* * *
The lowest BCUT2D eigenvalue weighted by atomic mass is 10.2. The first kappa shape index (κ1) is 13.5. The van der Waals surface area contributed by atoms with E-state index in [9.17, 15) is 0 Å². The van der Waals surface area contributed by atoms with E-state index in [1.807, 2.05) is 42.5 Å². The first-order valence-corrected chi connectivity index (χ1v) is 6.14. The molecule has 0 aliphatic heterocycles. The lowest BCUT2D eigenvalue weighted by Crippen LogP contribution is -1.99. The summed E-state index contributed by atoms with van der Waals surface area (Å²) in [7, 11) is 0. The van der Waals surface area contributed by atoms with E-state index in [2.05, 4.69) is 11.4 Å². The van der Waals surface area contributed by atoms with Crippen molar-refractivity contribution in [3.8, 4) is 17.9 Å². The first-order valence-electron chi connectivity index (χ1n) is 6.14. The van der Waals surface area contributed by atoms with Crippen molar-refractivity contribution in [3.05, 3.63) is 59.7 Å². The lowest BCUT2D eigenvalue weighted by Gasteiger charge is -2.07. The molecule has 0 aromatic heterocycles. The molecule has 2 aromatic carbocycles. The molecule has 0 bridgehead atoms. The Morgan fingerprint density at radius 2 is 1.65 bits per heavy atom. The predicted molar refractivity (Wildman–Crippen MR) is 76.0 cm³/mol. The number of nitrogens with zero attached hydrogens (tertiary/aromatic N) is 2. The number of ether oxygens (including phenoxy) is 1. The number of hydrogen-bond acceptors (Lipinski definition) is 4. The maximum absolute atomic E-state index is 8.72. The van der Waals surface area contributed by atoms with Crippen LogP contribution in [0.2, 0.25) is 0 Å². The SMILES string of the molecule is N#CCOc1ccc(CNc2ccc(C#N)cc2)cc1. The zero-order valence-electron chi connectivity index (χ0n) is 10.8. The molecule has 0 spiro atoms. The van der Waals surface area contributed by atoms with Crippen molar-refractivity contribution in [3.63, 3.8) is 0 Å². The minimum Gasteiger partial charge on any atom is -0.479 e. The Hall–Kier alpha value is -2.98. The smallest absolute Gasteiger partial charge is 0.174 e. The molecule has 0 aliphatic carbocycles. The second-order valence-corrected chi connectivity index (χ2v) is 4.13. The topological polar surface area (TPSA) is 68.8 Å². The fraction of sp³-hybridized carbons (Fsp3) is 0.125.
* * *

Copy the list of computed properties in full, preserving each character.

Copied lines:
The lowest BCUT2D eigenvalue weighted by atomic mass is 10.2. The first kappa shape index (κ1) is 13.5. The van der Waals surface area contributed by atoms with E-state index in [9.17, 15) is 0 Å². The van der Waals surface area contributed by atoms with E-state index in [1.807, 2.05) is 42.5 Å². The first-order valence-corrected chi connectivity index (χ1v) is 6.14. The molecule has 0 aliphatic heterocycles. The lowest BCUT2D eigenvalue weighted by Crippen LogP contribution is -1.99. The summed E-state index contributed by atoms with van der Waals surface area (Å²) in [7, 11) is 0. The van der Waals surface area contributed by atoms with E-state index in [2.05, 4.69) is 11.4 Å². The van der Waals surface area contributed by atoms with Crippen molar-refractivity contribution in [3.8, 4) is 17.9 Å². The first-order valence-electron chi connectivity index (χ1n) is 6.14. The van der Waals surface area contributed by atoms with Crippen molar-refractivity contribution in [3.05, 3.63) is 59.7 Å². The lowest BCUT2D eigenvalue weighted by Gasteiger charge is -2.07. The molecule has 0 aromatic heterocycles. The molecule has 2 aromatic carbocycles. The molecule has 0 bridgehead atoms. The Morgan fingerprint density at radius 2 is 1.65 bits per heavy atom. The predicted molar refractivity (Wildman–Crippen MR) is 76.0 cm³/mol. The number of nitrogens with zero attached hydrogens (tertiary/aromatic N) is 2. The number of ether oxygens (including phenoxy) is 1. The number of hydrogen-bond acceptors (Lipinski definition) is 4. The maximum absolute atomic E-state index is 8.72. The van der Waals surface area contributed by atoms with Crippen LogP contribution in [0.2, 0.25) is 0 Å². The SMILES string of the molecule is N#CCOc1ccc(CNc2ccc(C#N)cc2)cc1. The zero-order valence-electron chi connectivity index (χ0n) is 10.8. The molecule has 0 spiro atoms. The van der Waals surface area contributed by atoms with Crippen molar-refractivity contribution in [3.63, 3.8) is 0 Å². The minimum Gasteiger partial charge on any atom is -0.479 e. The Hall–Kier alpha value is -2.98. The smallest absolute Gasteiger partial charge is 0.174 e. The molecule has 0 aliphatic carbocycles. The second-order valence-corrected chi connectivity index (χ2v) is 4.13. The topological polar surface area (TPSA) is 68.8 Å². The fraction of sp³-hybridized carbons (Fsp3) is 0.125.